Should you be planning to come to London in this time of Covid, there’s much to consider to ensure you, those with you and those you come into contact with remain safe. Covid-19 is a respiratory disease; getting too close to others coughing, sneezing, talking and just, yes, breathing is enough to potentially catch the virus.
So, if you’re looking to take advantage of London hotels special offers, one Coronavirus-related health and safety imperative is how you get about the city – especially using public transport.
Ventilation on public transport
To keep clear of the virus when travelling by bus, Overground train or the London Underground (Tube), you must consider ventilation. This is very important on buses and Overground trains – you’re highly advised to sit next to a window that’s open – but hugely important on Tube trains.
In the open air, breathed-out droplets (potentially containing Covid-19) are dissipated by wind and the air’s natural movement. Yet, that doesn’t happen at all as effectively in a confined space – even more so with poor ventilation. It’s simply far likelier you’ll breathe in droplets from someone else’s breath in a confined space – hence why it’s not necessary to wear a face- mask outdoors (in the UK) but absolutely imperative indoors when you’re not at home or in a hotel room (at the likes of Montcalm Royal London House).
Consider this: a 2018 University College London study found that people who travelled on the Tube were more likely to suffer flu-like symptoms than people who don’t. The reason why is the point made above – droplets don’t dissipate well indoors and the deep-lying Tube network has notoriously bad ventilation.
So, what to take from this? Well, surely the lesson that, at this time, it’s a definite risk to travel on the Tube – and, to less of an extent, on London’s other public transport options, which do at least boast better ventilation and access to fresh air.
Does it make a difference where you sit or stand?
A research study from December 2019-March 2020 into Coronavirus-carriers in China and their train-sitting habits does suggest where someone sits on a non-subway train – and, to extrapolate that further perhaps, on a bus – may affect how likely they’ll pass on the virus or catch it.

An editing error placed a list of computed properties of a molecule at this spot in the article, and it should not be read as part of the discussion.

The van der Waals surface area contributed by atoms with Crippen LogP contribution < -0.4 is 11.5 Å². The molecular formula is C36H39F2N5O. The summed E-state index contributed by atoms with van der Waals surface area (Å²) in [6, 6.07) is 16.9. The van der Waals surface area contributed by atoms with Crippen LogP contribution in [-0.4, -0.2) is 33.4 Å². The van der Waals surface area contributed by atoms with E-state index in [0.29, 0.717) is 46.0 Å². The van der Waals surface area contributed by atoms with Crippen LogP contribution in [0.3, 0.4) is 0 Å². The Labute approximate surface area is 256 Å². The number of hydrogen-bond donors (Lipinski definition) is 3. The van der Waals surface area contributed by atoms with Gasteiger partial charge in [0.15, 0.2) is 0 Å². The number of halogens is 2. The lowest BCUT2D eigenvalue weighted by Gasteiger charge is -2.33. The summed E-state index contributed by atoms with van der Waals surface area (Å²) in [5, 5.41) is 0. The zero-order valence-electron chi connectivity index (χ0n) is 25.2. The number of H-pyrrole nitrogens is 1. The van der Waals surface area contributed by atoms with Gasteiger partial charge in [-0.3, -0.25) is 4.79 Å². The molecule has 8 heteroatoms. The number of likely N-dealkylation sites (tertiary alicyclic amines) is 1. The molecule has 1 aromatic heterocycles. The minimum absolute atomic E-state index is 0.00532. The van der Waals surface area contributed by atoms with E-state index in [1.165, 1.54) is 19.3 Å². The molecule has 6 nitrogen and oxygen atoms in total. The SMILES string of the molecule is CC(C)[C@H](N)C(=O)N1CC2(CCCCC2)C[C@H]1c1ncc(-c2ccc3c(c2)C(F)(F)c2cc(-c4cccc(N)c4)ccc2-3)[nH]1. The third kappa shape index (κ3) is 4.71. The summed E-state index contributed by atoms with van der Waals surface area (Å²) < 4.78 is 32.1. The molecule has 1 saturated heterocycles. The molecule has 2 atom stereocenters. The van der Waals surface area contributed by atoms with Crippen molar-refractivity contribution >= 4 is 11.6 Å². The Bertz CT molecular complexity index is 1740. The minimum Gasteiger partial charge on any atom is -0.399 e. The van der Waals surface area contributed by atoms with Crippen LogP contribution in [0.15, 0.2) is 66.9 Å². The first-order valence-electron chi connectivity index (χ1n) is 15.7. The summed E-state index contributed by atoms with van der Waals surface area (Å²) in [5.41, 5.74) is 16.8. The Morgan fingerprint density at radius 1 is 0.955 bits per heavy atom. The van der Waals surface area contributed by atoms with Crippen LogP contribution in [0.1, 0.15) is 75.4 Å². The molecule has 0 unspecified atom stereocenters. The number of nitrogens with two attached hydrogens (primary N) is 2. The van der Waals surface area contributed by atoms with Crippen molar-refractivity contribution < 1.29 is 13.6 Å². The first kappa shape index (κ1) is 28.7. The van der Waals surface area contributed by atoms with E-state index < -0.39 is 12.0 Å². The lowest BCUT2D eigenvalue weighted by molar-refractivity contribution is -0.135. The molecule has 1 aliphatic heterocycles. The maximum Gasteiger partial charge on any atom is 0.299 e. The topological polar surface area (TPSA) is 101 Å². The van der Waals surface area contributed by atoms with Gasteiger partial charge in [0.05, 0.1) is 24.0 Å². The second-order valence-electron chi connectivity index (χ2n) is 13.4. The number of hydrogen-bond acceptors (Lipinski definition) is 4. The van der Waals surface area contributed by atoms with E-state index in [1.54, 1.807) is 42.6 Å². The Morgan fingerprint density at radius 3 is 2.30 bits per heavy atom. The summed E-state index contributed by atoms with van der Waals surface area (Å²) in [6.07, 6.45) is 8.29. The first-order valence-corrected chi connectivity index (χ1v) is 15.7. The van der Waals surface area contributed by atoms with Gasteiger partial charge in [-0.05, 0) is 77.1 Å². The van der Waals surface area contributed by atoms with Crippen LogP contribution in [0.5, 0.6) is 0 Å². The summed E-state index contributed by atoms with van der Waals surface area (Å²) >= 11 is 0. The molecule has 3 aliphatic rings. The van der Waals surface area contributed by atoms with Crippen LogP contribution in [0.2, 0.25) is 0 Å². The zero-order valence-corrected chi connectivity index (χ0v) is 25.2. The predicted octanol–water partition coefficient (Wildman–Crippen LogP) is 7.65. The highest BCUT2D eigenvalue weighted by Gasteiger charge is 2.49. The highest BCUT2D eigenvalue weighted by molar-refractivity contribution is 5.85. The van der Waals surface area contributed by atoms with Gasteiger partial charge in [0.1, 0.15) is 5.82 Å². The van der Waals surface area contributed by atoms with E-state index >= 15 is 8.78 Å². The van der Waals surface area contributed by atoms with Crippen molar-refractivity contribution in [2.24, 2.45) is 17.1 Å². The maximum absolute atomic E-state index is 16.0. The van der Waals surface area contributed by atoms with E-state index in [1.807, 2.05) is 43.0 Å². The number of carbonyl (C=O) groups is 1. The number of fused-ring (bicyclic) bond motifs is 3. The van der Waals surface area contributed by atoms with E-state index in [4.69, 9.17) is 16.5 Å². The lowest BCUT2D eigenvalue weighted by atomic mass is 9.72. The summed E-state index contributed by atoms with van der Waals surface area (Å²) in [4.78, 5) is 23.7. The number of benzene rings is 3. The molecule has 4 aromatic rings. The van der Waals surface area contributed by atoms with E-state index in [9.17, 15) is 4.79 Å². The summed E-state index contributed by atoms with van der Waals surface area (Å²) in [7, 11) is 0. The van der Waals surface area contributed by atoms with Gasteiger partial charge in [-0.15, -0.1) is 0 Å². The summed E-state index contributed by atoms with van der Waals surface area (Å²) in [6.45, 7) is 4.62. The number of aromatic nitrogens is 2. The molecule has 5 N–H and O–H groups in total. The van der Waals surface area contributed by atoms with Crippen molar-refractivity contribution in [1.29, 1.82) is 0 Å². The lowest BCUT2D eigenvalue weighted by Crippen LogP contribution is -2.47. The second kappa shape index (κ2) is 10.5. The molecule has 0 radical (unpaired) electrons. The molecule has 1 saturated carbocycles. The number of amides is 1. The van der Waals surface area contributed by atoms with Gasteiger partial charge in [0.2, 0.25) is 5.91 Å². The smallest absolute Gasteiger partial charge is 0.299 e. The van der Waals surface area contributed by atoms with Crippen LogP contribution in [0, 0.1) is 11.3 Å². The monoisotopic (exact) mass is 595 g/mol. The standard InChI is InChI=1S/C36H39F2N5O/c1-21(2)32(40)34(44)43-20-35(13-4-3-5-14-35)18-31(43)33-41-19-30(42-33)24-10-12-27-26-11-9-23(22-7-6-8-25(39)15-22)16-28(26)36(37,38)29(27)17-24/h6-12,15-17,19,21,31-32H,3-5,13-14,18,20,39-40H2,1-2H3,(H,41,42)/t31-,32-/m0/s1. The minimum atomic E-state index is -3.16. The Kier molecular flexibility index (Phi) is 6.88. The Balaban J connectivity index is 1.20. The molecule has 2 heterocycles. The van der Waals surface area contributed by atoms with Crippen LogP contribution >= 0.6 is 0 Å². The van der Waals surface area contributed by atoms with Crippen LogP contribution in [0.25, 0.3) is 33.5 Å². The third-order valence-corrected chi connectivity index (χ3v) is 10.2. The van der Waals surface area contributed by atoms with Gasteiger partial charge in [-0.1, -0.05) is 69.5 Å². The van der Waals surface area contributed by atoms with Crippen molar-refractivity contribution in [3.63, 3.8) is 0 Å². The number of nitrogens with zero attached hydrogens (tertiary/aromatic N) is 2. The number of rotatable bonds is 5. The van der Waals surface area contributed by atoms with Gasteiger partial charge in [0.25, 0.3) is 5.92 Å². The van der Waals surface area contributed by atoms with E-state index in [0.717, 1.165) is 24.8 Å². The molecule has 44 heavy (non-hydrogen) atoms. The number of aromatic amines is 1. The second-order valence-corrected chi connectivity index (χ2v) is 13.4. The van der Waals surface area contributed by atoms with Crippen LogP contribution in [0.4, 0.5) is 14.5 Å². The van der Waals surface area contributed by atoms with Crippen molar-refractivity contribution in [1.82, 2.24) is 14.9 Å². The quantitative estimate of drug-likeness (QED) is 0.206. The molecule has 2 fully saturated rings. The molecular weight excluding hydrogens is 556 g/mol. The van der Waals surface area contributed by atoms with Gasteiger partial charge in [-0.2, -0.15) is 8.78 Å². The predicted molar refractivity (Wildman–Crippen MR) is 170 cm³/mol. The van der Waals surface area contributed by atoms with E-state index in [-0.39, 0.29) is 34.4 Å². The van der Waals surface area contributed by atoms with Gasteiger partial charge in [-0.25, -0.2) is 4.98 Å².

The study’s findings suggest, then, that those who sit on the same row as (and especially next to) a virus carrier, are most at risk of transmission, while those who sit behind are less at risk. It appears that, in the latter case. the backrests of train seats could act as a sort of barrier between a virus carrier and a non-infected individual, reducing the chance of transmission.
What about standing, though? Well, a 2013 study into the behaviour of New York City subway passengers found that, inevitably, standing travellers were more likely to hold on to overhead poles, vertical poles and other handholds. This then, obviously, points to standing travellers being most at risk of picking up Covid-19 should they behave, unthinkingly, in the same way on London’s train and Tube network – don’t forget; if you’ve touched a contaminated surface and, mere seconds later, touch your mouth or nose with the same hand, you’re highly likely to transmit that contaminant into your airways.
However, there is a silver lining among all the research. An article in the New York Times from August 2020 rightly made the point that Covid-19 contract tracing in Japan, France and Austria had found no links between outbreaks of the virus and the use of public transport networks. And, as far as this writer’s aware, no outbreaks have so far been traced to people using London’s public transport network, either.
Moreover, another August 2020 article (this time in National Geographic magazine) pointed out that mathematic models of Covid-19 transmission suggest that, so long as you wear a face-mask all the time, it’s less risky to travel on public transport than to frequent stuffy bars full of people (in, for instance, Finsbury Square restaurants).
So, although more evidence is really needed in this area, that’s food for positive thought… at least, until the real game-changer of a vaccine arrives, of course.